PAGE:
In May of 1921 Alexandria was consumed by demonstrations against the British-backed Adly Cabinet. In a matter of days these protests developed into violence which targeted people based on perceived communal affiliation. In total, 88 people were killed and 238 were wounded. Through a detailed examination of this communal and political violence, a moment that has largely be left out of the Egyptian historical narrative, I provide a greater understanding of how the complex dynamics of identity and power operated in Alexandrian society in this crucial period in the formation of the narrative of Egyptian identity. Utilizing a variety of primary and secondary sources, I use this moment to complicate both the romantic cosmopolitan narrative which has dominated much of Alexandrian historiography and the anti-colonialist narrative of 1950s nationalism. The cosmopolitan narrative is flawed because it ignores or celebrates the inherently exploitative colonial structure of early twentieth century Egypt and, as I show using court records, relies on simplistic understandings of identity in Alexandrian society. Many anti-colonial narratives rely on similarly simplistic understandings of identity. Ultimately the goal of this thesis is to use a specific incident to explore and complicate the dominant narratives of the historiography of Alexandria.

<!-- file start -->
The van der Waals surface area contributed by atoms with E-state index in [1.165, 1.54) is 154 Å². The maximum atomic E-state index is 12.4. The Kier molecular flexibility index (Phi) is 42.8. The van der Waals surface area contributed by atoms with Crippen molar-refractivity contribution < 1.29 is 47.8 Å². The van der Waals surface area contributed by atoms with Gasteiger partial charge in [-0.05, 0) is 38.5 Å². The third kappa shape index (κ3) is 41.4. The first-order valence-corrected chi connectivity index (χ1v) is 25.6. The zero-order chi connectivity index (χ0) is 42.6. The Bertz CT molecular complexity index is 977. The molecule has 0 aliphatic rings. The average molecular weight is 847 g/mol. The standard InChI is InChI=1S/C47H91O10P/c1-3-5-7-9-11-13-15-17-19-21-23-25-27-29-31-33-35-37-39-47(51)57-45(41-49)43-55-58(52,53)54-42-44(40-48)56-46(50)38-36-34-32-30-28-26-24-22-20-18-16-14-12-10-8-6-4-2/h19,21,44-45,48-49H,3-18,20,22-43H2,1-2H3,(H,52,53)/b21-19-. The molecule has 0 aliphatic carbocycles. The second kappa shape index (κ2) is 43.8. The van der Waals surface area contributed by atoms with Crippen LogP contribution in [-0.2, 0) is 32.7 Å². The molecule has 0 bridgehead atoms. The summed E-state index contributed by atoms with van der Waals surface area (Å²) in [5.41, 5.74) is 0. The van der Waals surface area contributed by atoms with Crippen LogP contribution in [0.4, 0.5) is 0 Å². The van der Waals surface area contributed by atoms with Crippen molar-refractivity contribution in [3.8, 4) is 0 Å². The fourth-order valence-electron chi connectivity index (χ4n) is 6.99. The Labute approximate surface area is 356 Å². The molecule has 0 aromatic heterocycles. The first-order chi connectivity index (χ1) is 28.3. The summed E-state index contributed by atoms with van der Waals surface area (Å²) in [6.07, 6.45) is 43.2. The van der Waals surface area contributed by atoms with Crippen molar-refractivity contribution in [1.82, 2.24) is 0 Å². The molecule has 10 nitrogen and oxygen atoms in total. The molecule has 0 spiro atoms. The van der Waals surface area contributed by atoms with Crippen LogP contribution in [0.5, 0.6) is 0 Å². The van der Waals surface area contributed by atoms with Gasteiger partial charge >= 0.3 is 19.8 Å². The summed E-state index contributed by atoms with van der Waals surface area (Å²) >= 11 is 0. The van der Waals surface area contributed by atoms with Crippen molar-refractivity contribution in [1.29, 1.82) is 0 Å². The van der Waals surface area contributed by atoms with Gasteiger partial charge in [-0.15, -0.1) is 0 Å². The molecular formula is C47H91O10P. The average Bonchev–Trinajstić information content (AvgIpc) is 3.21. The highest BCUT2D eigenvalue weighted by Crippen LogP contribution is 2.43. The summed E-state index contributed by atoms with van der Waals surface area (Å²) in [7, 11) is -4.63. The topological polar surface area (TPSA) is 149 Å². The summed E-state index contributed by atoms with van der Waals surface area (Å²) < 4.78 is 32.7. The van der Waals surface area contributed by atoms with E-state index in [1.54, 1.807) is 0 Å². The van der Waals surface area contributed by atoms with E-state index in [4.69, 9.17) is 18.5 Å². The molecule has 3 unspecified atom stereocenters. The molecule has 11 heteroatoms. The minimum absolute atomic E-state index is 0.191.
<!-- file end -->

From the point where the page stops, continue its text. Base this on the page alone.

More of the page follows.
Arab & Islamic Civilizations Department
MA in Arabic Studies
Committee Member 1
Committee Member 2
Library of Congress Subject Heading 1
Cosmopolitanism -- Egypt -- Alexandria -- 20th century.
Library of Congress Subject Heading 2
Commulism -- Egypt -- Alexandria -- 20th century.
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(2014).Hats and tarbooshes: identity, cosmopolitanism, and violence in 1920s Alexandria [Master's Thesis, the American University in Cairo]. AUC Knowledge Fountain.
Woodward, Daniel. Hats and tarbooshes: identity, cosmopolitanism, and violence in 1920s Alexandria. 2014. American University in Cairo, Master's Thesis. AUC Knowledge Fountain.